As most all of you know by now, Billy Graham died this week. You can find any number of news reports detailing his evangelism crusade achievements throughout the world for these many, many years. I remember attending one of the crusades in Portland, Oregon with my grandmother in about 1969.
This post is not written with the intention of criticizing Graham, though there certainly were methods he used that I strongly disagreed with. I concur with Dr. Martyn Lloyd-Jones who refused to participate in Graham’s London crusades because Graham had Roman Catholic bishops or cardinals seated up on the platform with him, thus endorsing them as Christians.
But I simply write this post to encourage all of us to think about how the Bible portrays the relationship of God’s spokesmen (prophets, apostles, and God’s Son Himself) to kings and rulers. Is there a typical pattern? In other words, how do we see the Old Testament prophets, the New Testament apostles, and the Son of God speaking and relating to the civil, pagan rulers of their time?
I address this issue because Billy Graham was known as “the” preacher, the “go-to” Christian leader who met with (generally at their request) just about every United States President during Graham’s ministering lifetime. I saw a picture of him sitting with Bill Clinton when he was President, and there was Hillary right beside him. Richard Nixon, Jimmy Carter, the Bushes – Billy mixed it up with them all. Politicians of course are always after votes, and Billy Graham was seen by them no doubt as a man with a considerable voting following.
Now, I don’t know what Billy Graham told these Presidents in these meetings. But I do know what God’s prophets and apostles and Son told the kings of their day. Here are some examples:
1Ki 18:17-18 When Ahab saw Elijah, Ahab said to him, “Is it you, you troubler of Israel?” (18) And he answered, “I have not troubled Israel, but you have, and your father’s house, because you have abandoned the commandments of the LORD and followed the Baals.
1Ki 22:8-9 And the king of Israel said to Jehoshaphat, “There is yet one man by whom we may inquire of the LORD, Micaiah the son of Imlah, but I hate him, for he never prophesies good concerning me, but evil.” And Jehoshaphat said, “Let not the king say so.” (9) Then the king of Israel summoned an officer and said, “Bring quickly Micaiah the son of Imlah.”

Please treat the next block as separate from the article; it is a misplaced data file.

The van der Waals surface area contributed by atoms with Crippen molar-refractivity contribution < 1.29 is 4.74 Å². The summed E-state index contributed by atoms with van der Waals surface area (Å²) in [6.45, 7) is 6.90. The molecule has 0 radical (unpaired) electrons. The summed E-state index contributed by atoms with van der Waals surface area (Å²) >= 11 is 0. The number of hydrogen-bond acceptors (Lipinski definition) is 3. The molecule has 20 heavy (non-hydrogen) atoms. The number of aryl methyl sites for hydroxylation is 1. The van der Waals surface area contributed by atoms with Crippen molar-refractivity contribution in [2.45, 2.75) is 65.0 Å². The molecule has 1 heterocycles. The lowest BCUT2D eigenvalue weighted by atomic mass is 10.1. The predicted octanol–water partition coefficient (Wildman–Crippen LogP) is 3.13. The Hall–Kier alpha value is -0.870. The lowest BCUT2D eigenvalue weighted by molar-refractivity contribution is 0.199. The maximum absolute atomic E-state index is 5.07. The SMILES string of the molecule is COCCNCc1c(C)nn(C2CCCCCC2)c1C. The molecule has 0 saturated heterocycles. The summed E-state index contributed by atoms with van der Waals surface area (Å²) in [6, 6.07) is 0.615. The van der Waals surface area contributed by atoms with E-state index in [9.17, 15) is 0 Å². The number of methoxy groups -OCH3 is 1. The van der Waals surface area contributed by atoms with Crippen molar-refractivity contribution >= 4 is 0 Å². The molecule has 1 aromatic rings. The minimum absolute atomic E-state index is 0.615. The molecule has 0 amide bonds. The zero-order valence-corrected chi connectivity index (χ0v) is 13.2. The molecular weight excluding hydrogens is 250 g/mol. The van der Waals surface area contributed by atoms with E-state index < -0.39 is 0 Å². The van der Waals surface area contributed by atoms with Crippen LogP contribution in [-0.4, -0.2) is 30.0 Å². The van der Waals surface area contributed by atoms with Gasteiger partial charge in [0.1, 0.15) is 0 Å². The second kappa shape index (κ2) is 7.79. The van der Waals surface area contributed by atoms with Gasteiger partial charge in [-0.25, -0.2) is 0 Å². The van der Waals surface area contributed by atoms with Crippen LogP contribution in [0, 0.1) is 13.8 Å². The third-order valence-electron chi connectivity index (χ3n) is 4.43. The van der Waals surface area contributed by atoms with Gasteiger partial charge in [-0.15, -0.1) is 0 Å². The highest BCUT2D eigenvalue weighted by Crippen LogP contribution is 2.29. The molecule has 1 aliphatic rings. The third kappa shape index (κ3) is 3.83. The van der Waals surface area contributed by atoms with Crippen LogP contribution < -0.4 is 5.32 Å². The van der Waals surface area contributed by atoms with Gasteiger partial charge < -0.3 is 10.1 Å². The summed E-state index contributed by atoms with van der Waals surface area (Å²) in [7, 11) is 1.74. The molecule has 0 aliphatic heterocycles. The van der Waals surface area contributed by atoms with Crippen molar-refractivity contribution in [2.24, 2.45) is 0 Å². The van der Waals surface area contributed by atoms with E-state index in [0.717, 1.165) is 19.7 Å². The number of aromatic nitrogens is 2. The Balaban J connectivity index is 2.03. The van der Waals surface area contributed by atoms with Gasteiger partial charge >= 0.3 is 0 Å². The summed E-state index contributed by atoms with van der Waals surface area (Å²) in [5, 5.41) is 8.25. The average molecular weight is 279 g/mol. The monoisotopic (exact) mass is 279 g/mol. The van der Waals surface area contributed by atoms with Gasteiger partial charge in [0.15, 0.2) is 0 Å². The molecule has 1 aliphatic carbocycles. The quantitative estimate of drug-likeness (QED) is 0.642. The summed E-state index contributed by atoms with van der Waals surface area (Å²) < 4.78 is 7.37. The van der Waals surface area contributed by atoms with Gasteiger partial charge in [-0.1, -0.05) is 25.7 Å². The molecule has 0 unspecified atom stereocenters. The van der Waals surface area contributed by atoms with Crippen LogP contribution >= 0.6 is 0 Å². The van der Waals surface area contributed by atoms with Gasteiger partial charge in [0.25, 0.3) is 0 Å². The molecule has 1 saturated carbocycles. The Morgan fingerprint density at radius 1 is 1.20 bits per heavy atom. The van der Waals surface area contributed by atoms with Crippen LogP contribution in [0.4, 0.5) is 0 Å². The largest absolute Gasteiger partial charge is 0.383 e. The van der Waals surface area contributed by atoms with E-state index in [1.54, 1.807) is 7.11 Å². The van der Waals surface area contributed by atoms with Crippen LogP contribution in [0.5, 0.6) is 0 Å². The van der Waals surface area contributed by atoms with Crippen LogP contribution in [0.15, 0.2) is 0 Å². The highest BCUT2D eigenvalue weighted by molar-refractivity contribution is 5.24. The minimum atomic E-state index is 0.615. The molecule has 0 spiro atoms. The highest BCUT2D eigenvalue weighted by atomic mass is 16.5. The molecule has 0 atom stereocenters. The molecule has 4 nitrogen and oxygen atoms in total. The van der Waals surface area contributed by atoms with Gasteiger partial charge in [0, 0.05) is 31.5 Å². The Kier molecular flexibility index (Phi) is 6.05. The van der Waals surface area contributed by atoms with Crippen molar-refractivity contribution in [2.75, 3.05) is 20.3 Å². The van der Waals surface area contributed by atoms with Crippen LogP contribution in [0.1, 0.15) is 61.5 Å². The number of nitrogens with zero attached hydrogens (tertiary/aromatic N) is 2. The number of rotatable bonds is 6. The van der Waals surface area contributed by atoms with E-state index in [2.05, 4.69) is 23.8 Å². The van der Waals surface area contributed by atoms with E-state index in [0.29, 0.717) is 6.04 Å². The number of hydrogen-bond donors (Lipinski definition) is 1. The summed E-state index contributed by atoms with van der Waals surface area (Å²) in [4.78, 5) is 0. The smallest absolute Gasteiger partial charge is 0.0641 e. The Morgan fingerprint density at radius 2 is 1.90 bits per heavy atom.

Mat 14:2-4 and he said to his servants, “This is John the Baptist. He has been raised from the dead; that is why these miraculous powers are at work in him.” (3) For Herod had seized John and bound him and put him in prison for the sake of Herodias, his brother Philip’s wife, (4) because John had been saying to him, “It is not lawful for you to have her.”
Luk 13:31-32 At that very hour some Pharisees came and said to him, “Get away from here, for Herod wants to kill you.” (32) And he said to them, “Go and tell that fox, ‘Behold, I cast out demons and perform cures today and tomorrow, and the third day I finish my course.
Need I go on? I certainly could. But you see the point. In Scripture and down through the history of the church (think of Martin Luther, John Bunyan, Wycliffe, William Tyndale, and on and on) the norm has been for God’s preachers to be hated and imprisoned and even killed by the kings of this world. Why? Because they confronted these rulers with their evil, and the kings hated them for it. This is the norm. This is what God’s preachers are called to do. Such confrontation of evil in high places is part of preaching the gospel, you understand? You cannot call someone to faith in Christ unless you first show them their sin and call them to repentance.
And so I wonder. I just wonder, and I think it is quite a fair question for me to ask. How is it that Billy Graham was “the Presidents’ preacher”? How is it that he enjoyed audiences with bishops and cardinals and even with the Pope who are leaders of a counterfeit church that has murdered countless true Christians? Why wasn’t Billy hated by them? Did he actually call out their sin and tell them God commands them to repent?
This blog is about evil. Evil hiding in churches disguised as a saint. Wolves in wool. And I can assure you that whenever Christ’s people are popular with the world, something has gone quite wrong. In such an environment, evil wrapped in wool thrives in the pews and in the pulpit.
1Co 2:6-8 Yet among the mature we do impart wisdom, although it is not a wisdom of this age or of the rulers of this age, who are doomed to pass away. (7) But we impart a secret and hidden wisdom of God, which God decreed before the ages for our glory. (8) None of the rulers of this age understood this, for if they had, they would not have crucified the Lord of glory.